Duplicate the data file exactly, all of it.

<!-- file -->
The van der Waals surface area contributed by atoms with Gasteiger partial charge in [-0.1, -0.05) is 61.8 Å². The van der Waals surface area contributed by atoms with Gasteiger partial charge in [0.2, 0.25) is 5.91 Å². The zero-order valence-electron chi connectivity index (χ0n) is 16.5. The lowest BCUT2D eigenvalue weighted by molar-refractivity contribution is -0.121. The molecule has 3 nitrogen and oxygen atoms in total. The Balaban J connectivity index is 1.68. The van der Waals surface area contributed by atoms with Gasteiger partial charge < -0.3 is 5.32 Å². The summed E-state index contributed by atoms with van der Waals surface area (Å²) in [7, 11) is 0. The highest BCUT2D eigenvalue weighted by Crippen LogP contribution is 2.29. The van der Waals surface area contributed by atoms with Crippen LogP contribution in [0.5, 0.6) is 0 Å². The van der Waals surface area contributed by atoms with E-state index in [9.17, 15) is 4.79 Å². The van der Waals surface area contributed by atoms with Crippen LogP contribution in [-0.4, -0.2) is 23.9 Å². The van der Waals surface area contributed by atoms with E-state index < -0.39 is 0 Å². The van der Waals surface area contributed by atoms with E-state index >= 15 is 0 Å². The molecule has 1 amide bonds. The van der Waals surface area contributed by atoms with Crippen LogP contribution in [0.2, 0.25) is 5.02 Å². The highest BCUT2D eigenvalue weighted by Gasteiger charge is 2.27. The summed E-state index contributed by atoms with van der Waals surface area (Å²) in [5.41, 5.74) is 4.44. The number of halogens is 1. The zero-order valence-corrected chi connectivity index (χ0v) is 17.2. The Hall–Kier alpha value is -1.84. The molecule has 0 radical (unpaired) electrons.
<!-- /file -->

The van der Waals surface area contributed by atoms with Gasteiger partial charge in [-0.1, -0.05) is 61.8 Å². The van der Waals surface area contributed by atoms with Gasteiger partial charge in [0.2, 0.25) is 5.91 Å². The zero-order valence-electron chi connectivity index (χ0n) is 16.5. The lowest BCUT2D eigenvalue weighted by molar-refractivity contribution is -0.121. The molecule has 3 nitrogen and oxygen atoms in total. The Balaban J connectivity index is 1.68. The van der Waals surface area contributed by atoms with Gasteiger partial charge < -0.3 is 5.32 Å². The summed E-state index contributed by atoms with van der Waals surface area (Å²) in [7, 11) is 0. The highest BCUT2D eigenvalue weighted by Crippen LogP contribution is 2.29. The van der Waals surface area contributed by atoms with Crippen LogP contribution in [0.5, 0.6) is 0 Å². The van der Waals surface area contributed by atoms with E-state index in [9.17, 15) is 4.79 Å². The van der Waals surface area contributed by atoms with Crippen LogP contribution in [-0.4, -0.2) is 23.9 Å². The van der Waals surface area contributed by atoms with E-state index < -0.39 is 0 Å². The van der Waals surface area contributed by atoms with E-state index >= 15 is 0 Å². The molecule has 1 amide bonds. The van der Waals surface area contributed by atoms with Crippen LogP contribution in [0.2, 0.25) is 5.02 Å². The highest BCUT2D eigenvalue weighted by Gasteiger charge is 2.27. The summed E-state index contributed by atoms with van der Waals surface area (Å²) in [5.41, 5.74) is 4.44. The number of halogens is 1. The zero-order valence-corrected chi connectivity index (χ0v) is 17.2. The Hall–Kier alpha value is -1.84. The molecule has 0 radical (unpaired) electrons.